Earlier reports identified the role of the mTOR and ERK/p90RSK pathways in DNA repair and the cell cycle (40, 41), including activation of CHK1. On the basis of these findings and our finding that both ERK/p90RSK and DNA repair proteins, including CHK1, are upregulated upon treatment with AZD1775 in resistant cells, we aimed to further elucidate the role of AXL in DNA damage response in AZD1775-resistant SCLC cells. An earlier study showed that p90RSK facilitates the nuclear accumulation of CHK1 through S280 phosphorylation, leading to activation of the ATR/CHK1 pathway (42). Accordingly, we observed higher level of pCHK1_S280 in the nuclear extract of AZD1775-resistant cells (H865 and H1930) than in the cytoplasm (Fig. 5C). Furthermore, when the cells were treated with AZD1775 alone, we found either no change or a slight increase in the level of pCHK1_S280 in the nucleus but no change in the cytoplasmic fragment.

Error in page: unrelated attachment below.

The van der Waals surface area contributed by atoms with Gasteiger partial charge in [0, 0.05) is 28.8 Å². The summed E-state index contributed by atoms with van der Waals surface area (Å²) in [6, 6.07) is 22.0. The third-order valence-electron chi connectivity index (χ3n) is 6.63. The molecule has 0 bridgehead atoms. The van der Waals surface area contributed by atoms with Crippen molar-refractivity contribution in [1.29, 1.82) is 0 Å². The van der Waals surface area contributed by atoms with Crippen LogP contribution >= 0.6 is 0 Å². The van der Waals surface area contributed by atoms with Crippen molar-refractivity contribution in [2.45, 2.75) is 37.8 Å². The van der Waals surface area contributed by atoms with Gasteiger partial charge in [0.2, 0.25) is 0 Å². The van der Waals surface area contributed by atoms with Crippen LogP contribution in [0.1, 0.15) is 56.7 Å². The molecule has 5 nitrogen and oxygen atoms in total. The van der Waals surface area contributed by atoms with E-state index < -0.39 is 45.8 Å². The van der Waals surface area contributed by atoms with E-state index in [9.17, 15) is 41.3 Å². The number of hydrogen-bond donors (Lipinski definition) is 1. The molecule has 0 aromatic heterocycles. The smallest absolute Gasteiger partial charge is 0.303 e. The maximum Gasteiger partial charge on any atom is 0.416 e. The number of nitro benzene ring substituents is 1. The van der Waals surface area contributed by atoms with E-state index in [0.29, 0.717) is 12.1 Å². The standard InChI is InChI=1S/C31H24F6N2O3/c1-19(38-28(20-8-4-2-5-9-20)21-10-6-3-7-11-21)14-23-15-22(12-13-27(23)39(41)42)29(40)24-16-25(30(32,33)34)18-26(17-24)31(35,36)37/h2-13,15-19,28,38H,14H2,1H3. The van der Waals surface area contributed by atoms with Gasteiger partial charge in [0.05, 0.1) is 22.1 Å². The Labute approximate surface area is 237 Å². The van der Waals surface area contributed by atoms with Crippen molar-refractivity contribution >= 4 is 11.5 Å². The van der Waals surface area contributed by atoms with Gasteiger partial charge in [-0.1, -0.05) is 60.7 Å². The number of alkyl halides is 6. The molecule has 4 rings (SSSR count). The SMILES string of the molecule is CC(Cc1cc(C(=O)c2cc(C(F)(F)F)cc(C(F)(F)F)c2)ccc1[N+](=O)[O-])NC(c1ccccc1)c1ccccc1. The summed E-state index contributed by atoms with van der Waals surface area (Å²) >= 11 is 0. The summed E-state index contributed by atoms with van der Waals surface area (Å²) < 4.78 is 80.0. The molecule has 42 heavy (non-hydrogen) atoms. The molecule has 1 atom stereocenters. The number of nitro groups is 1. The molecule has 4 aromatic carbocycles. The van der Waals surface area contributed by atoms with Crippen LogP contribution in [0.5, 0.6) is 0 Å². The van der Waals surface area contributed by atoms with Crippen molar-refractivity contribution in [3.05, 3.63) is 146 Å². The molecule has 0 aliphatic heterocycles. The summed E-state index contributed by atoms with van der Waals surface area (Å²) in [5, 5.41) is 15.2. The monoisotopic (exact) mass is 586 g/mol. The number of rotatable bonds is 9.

Interestingly, when the cells were treated with the AXL inhibitor TP0903 (20 nmol/L for 24 hours), there was a decrease in the level of p-p90RSK and nuclear pCHK1_S280, but no appreciable change was observed in the cytoplasmic fraction (Fig. 5C). The coinhibition of WEE1 and AXL led to a significant decrease in the nuclear localization of pCHK1_S280. Together, these data strongly suggest that AXL-mediated p90RSK activation induces CHK1 accumulation in the nucleus, which may lead to activation of the DNA damage repair response of CHK1 in these cells.